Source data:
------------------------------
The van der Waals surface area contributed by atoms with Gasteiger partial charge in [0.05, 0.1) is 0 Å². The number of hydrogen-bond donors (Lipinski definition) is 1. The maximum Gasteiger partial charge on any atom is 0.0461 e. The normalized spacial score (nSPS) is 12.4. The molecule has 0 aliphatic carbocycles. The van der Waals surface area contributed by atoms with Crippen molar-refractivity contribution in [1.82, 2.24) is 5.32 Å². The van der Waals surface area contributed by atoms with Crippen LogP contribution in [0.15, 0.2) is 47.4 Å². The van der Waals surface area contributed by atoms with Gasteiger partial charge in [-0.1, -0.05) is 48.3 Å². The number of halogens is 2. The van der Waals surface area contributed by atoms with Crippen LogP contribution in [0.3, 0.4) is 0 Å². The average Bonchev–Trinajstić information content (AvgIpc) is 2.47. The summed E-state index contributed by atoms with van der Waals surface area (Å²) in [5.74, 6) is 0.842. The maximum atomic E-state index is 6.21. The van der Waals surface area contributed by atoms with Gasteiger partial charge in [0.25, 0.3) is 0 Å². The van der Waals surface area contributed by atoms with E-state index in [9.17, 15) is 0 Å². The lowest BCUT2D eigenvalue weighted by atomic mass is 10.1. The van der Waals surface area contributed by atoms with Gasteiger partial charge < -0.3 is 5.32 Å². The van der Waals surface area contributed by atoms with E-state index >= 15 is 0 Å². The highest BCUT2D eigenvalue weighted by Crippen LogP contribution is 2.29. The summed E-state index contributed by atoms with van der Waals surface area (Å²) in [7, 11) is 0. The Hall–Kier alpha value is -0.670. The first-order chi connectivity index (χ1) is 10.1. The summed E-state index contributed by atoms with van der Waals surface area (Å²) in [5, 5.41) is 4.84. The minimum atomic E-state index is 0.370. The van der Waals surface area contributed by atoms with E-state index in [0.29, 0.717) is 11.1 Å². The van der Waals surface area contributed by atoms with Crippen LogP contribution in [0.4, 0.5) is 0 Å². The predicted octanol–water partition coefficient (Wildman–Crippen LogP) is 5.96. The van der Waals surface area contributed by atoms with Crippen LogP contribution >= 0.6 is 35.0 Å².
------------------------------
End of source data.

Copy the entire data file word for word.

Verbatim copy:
The van der Waals surface area contributed by atoms with Gasteiger partial charge in [0.05, 0.1) is 0 Å². The number of hydrogen-bond donors (Lipinski definition) is 1. The maximum Gasteiger partial charge on any atom is 0.0461 e. The normalized spacial score (nSPS) is 12.4. The molecule has 0 aliphatic carbocycles. The van der Waals surface area contributed by atoms with Crippen molar-refractivity contribution in [1.82, 2.24) is 5.32 Å². The van der Waals surface area contributed by atoms with Crippen LogP contribution in [0.15, 0.2) is 47.4 Å². The van der Waals surface area contributed by atoms with Gasteiger partial charge in [-0.1, -0.05) is 48.3 Å². The number of halogens is 2. The van der Waals surface area contributed by atoms with Crippen LogP contribution in [0.3, 0.4) is 0 Å². The average Bonchev–Trinajstić information content (AvgIpc) is 2.47. The summed E-state index contributed by atoms with van der Waals surface area (Å²) in [5.74, 6) is 0.842. The maximum atomic E-state index is 6.21. The van der Waals surface area contributed by atoms with Gasteiger partial charge in [0.25, 0.3) is 0 Å². The van der Waals surface area contributed by atoms with E-state index in [9.17, 15) is 0 Å². The lowest BCUT2D eigenvalue weighted by atomic mass is 10.1. The van der Waals surface area contributed by atoms with Gasteiger partial charge < -0.3 is 5.32 Å². The van der Waals surface area contributed by atoms with E-state index >= 15 is 0 Å². The highest BCUT2D eigenvalue weighted by Crippen LogP contribution is 2.29. The summed E-state index contributed by atoms with van der Waals surface area (Å²) in [7, 11) is 0. The Hall–Kier alpha value is -0.670. The first-order chi connectivity index (χ1) is 10.1. The summed E-state index contributed by atoms with van der Waals surface area (Å²) in [5, 5.41) is 4.84. The minimum atomic E-state index is 0.370. The van der Waals surface area contributed by atoms with E-state index in [0.29, 0.717) is 11.1 Å². The van der Waals surface area contributed by atoms with Crippen LogP contribution in [0.4, 0.5) is 0 Å². The predicted octanol–water partition coefficient (Wildman–Crippen LogP) is 5.96. The van der Waals surface area contributed by atoms with Crippen LogP contribution >= 0.6 is 35.0 Å².